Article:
Author(s): Raghu Gopal
Car-makers have been spending significant sums to produce what have become some of the most technology-packed products on the market. But the manufacturing solutions are often based on proprietary systems, which increases costs and limits economies of scale. Now this is being addressed, with the hope that new standards will be widely adopted.
A couple of weeks ago, at the Hannover Messe, Microsoft and BMW announced a new community initiative to enable faster, more cost-effective innovation in the manufacturing sector, called the Open Manufacturing Platform.
The initiative will be built on Microsoft's industrial IoT platform, part of its Azure cloud ecosystem. It will offer members a reference architecture with open-source components based on open industrial standards and an open data model. This platform approach is designed not only to facilitate collaboration, but also to unlock and standardize data models that enable analytics and machine learning — data that has traditionally been managed in proprietary systems.
BMW already has 3,000 machines, robots and in-factory autonomous transport systems connected to its group IoT platform, which is built on Azure cloud, IoT and artificial intelligence services.
Microsoft and BMW are looking to foster a broader community for their platform, with an active recruitment campaign to bring in more partners. The companies are working to have an operational advisory board for the platform with an initial set of four to six partners in place, and at least 15 uses rolled out into certain production environments by the end of 2019. They also expect the initiative to grow beyond the automotive sector and for other industries to join their cause.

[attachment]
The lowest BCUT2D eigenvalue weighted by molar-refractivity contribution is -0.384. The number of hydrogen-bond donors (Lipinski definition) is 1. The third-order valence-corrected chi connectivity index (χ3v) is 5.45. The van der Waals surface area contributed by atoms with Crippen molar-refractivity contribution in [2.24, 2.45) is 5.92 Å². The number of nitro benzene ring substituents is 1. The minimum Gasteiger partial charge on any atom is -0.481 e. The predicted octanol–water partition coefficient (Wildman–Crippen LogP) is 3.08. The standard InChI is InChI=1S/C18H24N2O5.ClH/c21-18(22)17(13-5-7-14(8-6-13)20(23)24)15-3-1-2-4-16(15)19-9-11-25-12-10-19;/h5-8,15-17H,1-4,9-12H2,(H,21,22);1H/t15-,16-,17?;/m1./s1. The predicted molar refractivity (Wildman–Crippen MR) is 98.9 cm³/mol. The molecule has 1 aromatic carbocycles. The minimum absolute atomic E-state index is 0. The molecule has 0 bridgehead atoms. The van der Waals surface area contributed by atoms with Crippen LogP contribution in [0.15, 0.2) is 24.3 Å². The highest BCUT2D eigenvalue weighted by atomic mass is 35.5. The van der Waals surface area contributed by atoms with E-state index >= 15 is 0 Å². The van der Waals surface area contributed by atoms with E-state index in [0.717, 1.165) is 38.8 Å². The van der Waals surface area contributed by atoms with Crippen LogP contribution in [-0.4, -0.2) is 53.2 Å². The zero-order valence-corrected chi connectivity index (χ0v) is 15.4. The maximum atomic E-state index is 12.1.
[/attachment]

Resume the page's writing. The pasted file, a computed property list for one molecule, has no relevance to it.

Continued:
Executive vice president of Microsoft's Cloud + AI business, Scott Guthrie, said "Microsoft is joining forces with the BMW Group to transform digital production efficiency across the industry. Our commitment to building an open community will create new opportunities for collaboration across the entire manufacturing value chain".
The initiative reflects the new Microsoft, with its pivot to cloud services and open-source software. It's just a recent example of how the Redmond company is making efforts to collaborate. Microsoft also works with SAP, Adobe and others on the Open Data Initiative; with Intel, Google and more to create open standards for connecting data centres; and the software giant is also working with other companies to create standards for software licensing.
IT players have been developing open standards over the past decades, but manufacturing has generally been a more rigid environment, where proprietary systems are the norm and specific to each manufacturer. This has made it difficult to modify and impossible to use in conjunction with other proprietary systems, resulting in higher costs and slower change. But the current speed of change and the growing sophistication of manufacturing machinery as well as the products being made are drawing attention to the need for new, more flexible processes.
The Open Manufacturing Platform comes at a time when practically all robots on factory floors are connected and programmed to work in unison. Manufacturers are exploring ways to build and maintain smart factories more efficiently, so the platform will interest companies from a wide variety of industries.
The effort gives BMW a major role in shaping new standards, and Microsoft a potential window to expand its business in this sector. Collaborative approaches such as this have been successful for many companies looking to find a common way forward. The underlying platforms will continue to evolve over time, in tandem with manufacturing needs, and to incorporate new innovation in the areas of analytics, machine learning and artificial intelligence.